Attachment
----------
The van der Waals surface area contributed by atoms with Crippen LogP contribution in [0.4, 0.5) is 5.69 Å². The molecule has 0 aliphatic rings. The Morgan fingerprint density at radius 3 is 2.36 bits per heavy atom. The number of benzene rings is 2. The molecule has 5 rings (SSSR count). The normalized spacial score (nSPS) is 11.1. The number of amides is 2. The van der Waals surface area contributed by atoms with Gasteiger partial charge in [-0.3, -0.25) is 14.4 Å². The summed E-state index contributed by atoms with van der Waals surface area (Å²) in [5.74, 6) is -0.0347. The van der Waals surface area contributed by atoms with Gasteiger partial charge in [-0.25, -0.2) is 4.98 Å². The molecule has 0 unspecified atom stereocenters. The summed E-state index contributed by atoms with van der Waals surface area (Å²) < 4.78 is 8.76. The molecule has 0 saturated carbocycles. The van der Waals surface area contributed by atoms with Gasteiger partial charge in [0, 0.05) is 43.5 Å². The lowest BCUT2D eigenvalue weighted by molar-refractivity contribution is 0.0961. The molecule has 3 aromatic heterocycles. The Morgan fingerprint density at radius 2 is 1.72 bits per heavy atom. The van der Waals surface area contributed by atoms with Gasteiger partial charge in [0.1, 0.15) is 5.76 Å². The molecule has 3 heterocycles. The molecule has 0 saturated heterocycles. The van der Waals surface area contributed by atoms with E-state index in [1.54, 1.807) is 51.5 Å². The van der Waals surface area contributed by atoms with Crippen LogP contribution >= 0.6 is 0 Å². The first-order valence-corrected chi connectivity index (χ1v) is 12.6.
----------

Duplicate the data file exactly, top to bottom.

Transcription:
The van der Waals surface area contributed by atoms with Crippen LogP contribution in [0.4, 0.5) is 5.69 Å². The molecule has 0 aliphatic rings. The Morgan fingerprint density at radius 3 is 2.36 bits per heavy atom. The number of benzene rings is 2. The molecule has 5 rings (SSSR count). The normalized spacial score (nSPS) is 11.1. The number of amides is 2. The van der Waals surface area contributed by atoms with Gasteiger partial charge in [-0.3, -0.25) is 14.4 Å². The summed E-state index contributed by atoms with van der Waals surface area (Å²) in [5.74, 6) is -0.0347. The van der Waals surface area contributed by atoms with Gasteiger partial charge in [-0.25, -0.2) is 4.98 Å². The molecule has 0 unspecified atom stereocenters. The summed E-state index contributed by atoms with van der Waals surface area (Å²) < 4.78 is 8.76. The molecule has 0 saturated carbocycles. The van der Waals surface area contributed by atoms with Gasteiger partial charge in [0, 0.05) is 43.5 Å². The lowest BCUT2D eigenvalue weighted by molar-refractivity contribution is 0.0961. The molecule has 3 aromatic heterocycles. The Morgan fingerprint density at radius 2 is 1.72 bits per heavy atom. The van der Waals surface area contributed by atoms with Gasteiger partial charge in [0.1, 0.15) is 5.76 Å². The molecule has 3 heterocycles. The molecule has 0 saturated heterocycles. The van der Waals surface area contributed by atoms with E-state index in [1.54, 1.807) is 51.5 Å². The van der Waals surface area contributed by atoms with Crippen LogP contribution >= 0.6 is 0 Å². The first-order valence-corrected chi connectivity index (χ1v) is 12.6.